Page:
Jira Best Practices: 5 ways to organize Jira projects
Jira Best Practices
Engineering leaders we have the privilege of working with are constantly looking to improve on the operations of their team, create efficiencies, and set their teams up for success. We always think that the best place to start is with visibility into your team’s process and workflows. For many software development organizations, the primary tool for tracking the progress of ongoing projects and moving them through the workflow is Jira. And while Jira can be a powerful system, it can be complex and confusing for managing and improving engineering operations. It can be hard to know where to start in organizing Jira to work well for your organization.
In this blog series we’ll be revealing some best practices that teams use to organize their work and optimize their workflows in Jira. Guide your team to adopt these best practices and you’ll be able to significantly improve visibility and reporting, and take steps to optimize your organization’s engineering operations.
In Part 1 of this series, we’ll dig into the best practices we see when it comes to organizing projects within Jira. While these options are not exhaustive, they are the ways we’ve seen engineering organizations have the most success.
Best Practice: Organize your projects in a way that’s actually relevant to your business
It sounds basic enough, but too often engineering organizations don’t put enough thought into how projects are organized in Jira. Many will default to team-based projects, which while perfectly viable and arguably the most common method for organizing Jira does not suit the needs of every team.
In Jira, projects are simply a logical grouping of issues, which, by being defined together, will share common configurations, permissions, versioning, etc. Workflows of issues are also tied to projects. Therefore, when thinking about how to organize projects, it’s helpful to structure around which people (or groups of people) will be involved in moving issues through the system, who should have access to projects or see certain types of issues, which types of issues make sense to view and manage together through the workflow, and which issues should be treated similarly from a configuration and versioning perspective.
There’s no right or wrong way for organizing cloud projects in Jira, but here are some of the best Jira workflow practices:
By Team: Team-based project organization is one of the most common methods for structuring Jira instances. For organizations where teams are relatively self-sufficient and work is mostly insular in nature, this model is an obvious choice in that it is logical, easy to establish, and does not require cross-functional workflows. However, for businesses that tend to face more organizational changes, structuring Jira cloud projects by team or business unit quickly becomes a burden as project settings, permissions, members, and even workflows must be reconfigured.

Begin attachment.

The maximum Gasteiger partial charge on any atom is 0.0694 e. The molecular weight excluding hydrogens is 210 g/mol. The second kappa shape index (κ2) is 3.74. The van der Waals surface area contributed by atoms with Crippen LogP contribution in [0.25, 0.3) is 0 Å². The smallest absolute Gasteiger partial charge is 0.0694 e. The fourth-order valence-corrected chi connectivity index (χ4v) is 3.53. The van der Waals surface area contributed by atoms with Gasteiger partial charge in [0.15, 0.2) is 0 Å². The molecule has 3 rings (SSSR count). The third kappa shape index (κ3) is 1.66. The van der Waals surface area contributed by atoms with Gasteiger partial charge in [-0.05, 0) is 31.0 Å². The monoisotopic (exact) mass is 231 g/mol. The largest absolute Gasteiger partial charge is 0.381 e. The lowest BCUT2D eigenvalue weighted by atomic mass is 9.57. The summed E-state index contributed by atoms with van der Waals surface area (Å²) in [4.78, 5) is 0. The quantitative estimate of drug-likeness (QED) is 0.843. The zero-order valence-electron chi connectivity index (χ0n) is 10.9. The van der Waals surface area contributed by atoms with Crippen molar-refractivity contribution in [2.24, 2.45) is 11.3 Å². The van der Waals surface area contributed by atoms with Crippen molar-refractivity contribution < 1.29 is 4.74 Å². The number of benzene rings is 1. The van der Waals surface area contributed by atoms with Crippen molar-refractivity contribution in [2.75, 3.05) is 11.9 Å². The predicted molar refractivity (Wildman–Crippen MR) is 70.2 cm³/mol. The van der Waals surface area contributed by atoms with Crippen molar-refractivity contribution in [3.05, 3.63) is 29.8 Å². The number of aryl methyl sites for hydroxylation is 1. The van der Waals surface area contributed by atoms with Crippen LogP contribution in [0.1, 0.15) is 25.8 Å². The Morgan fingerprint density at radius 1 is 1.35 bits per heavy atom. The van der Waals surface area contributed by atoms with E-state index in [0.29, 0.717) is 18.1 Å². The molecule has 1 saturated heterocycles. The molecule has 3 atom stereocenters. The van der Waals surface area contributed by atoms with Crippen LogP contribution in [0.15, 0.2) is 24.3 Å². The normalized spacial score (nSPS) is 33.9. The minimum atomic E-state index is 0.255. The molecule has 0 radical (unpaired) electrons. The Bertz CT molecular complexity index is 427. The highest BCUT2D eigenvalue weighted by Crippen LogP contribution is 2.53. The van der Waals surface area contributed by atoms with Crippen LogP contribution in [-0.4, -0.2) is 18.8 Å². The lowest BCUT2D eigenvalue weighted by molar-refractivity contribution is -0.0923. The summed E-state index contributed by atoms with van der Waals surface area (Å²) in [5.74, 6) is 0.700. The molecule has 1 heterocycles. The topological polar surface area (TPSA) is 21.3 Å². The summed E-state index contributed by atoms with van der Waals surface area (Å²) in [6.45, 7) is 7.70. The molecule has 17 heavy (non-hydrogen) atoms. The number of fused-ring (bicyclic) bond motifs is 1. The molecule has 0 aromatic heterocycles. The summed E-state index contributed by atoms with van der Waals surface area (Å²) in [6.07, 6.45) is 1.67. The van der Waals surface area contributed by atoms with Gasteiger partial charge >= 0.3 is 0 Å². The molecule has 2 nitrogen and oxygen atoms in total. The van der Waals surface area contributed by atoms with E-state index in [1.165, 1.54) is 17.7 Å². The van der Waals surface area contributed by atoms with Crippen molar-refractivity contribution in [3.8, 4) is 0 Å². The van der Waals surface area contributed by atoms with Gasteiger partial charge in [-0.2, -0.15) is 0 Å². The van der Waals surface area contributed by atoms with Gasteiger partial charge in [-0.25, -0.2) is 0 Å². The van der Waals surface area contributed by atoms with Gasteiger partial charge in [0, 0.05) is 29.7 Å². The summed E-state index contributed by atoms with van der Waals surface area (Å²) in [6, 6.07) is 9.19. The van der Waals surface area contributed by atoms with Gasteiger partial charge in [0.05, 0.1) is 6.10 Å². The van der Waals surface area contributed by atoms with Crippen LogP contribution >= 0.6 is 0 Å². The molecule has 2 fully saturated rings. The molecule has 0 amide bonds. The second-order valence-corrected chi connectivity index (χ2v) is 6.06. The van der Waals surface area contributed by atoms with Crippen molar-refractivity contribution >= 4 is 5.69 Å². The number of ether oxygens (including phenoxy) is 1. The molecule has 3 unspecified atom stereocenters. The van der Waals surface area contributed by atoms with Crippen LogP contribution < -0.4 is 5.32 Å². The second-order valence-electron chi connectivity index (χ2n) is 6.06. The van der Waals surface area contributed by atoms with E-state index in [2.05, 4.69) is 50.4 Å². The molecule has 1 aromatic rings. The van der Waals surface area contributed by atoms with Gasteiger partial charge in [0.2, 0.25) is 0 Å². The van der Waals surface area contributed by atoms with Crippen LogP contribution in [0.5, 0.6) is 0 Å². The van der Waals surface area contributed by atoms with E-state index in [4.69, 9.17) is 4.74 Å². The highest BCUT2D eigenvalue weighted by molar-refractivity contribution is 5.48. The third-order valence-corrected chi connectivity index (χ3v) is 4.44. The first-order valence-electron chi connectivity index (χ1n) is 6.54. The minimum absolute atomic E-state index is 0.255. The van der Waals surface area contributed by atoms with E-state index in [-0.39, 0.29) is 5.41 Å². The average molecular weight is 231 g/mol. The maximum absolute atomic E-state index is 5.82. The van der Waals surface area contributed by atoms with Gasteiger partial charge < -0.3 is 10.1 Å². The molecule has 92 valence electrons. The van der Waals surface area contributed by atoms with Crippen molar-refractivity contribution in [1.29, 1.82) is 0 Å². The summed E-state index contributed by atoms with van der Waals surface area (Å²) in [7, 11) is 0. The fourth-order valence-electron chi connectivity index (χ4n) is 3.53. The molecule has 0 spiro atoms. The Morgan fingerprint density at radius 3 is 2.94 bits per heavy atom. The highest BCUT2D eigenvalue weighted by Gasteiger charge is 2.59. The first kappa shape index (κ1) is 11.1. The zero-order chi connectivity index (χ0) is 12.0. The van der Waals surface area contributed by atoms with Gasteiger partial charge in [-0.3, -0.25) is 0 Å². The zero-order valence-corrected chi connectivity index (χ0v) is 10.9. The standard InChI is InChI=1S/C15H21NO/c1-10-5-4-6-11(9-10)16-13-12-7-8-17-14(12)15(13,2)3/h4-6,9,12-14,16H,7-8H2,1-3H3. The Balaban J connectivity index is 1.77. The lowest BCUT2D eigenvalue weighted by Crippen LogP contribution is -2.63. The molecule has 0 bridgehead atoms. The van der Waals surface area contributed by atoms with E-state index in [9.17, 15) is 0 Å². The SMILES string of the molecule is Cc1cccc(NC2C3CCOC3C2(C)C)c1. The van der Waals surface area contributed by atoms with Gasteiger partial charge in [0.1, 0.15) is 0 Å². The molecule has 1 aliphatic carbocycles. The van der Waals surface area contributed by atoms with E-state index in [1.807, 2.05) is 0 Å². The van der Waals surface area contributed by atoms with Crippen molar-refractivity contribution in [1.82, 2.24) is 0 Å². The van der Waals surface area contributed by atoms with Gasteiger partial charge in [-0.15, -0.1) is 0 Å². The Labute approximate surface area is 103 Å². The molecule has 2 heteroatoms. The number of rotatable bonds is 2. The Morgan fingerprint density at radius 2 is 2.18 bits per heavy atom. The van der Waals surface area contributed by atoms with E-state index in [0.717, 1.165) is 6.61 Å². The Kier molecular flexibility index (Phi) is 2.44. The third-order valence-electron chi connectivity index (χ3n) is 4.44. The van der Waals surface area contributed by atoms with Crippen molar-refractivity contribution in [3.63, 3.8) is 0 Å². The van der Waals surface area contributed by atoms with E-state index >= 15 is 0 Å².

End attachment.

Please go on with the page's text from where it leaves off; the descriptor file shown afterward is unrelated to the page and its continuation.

By Business Unit: When organizing by the team is too granular, or the work being done by teams changes quite frequently as is the case with many fast-moving companies today, some teams opt to organize around higher-level business units – for example Development, Product, Customer Success, etc. These functions commonly find the work they do falls into similar patterns and that work needs similar structures and processes in place, so this organizational model can streamline setting up workflows. But it is often the case that projects at various stages will require input from members of multiple business units. For that reason, organizing by product line can be more effective.
By Product Line: Often multiple teams or even business units will be involved in the delivery of a given piece of work. When the product or feature work is cross-functional by nature, or when teams are organized across business units, a product line-based organizational model may be most effective. This is especially useful for cross-functional teams that operate according to a common release cycle and thus consider release or versioning to be important to the way in which work is structured.
By Platform: Similarly, to organizations that break down by product line, companies whose teams are cross-functional and all focus on delivery mapped to a specific platform (e.g. operating system, social network, ad platform, etc.) may consider a platform-based organizational model for Jira cloud projects.
By Business Objective: For some organizations, work is not only cross-functional, including multiple teams, but also cross-product wherein work impacts multiple applications. Some organizations choose to group work by business objective, OKR, or company-wide initiative. As a best practice, however, we’d suggest using Initiatives or Themes to structure your projects hierarchically, which would allow multiple projects to align to the same objective, as is commonly the case.
Of course, these are just a few organizational models we’ve seen teams use to be really successful with Jira. A little organization goes a long way to improving Jira hygiene and can lead to dramatic improvements in process, reporting, and engineering operations. In the next post, we’ll cover a few more of the best practices for creating a Jira structure.
To learn more about how Jellyfish works with Jira to help drive alignment and improve engineering operations, head over to jellyfish.co.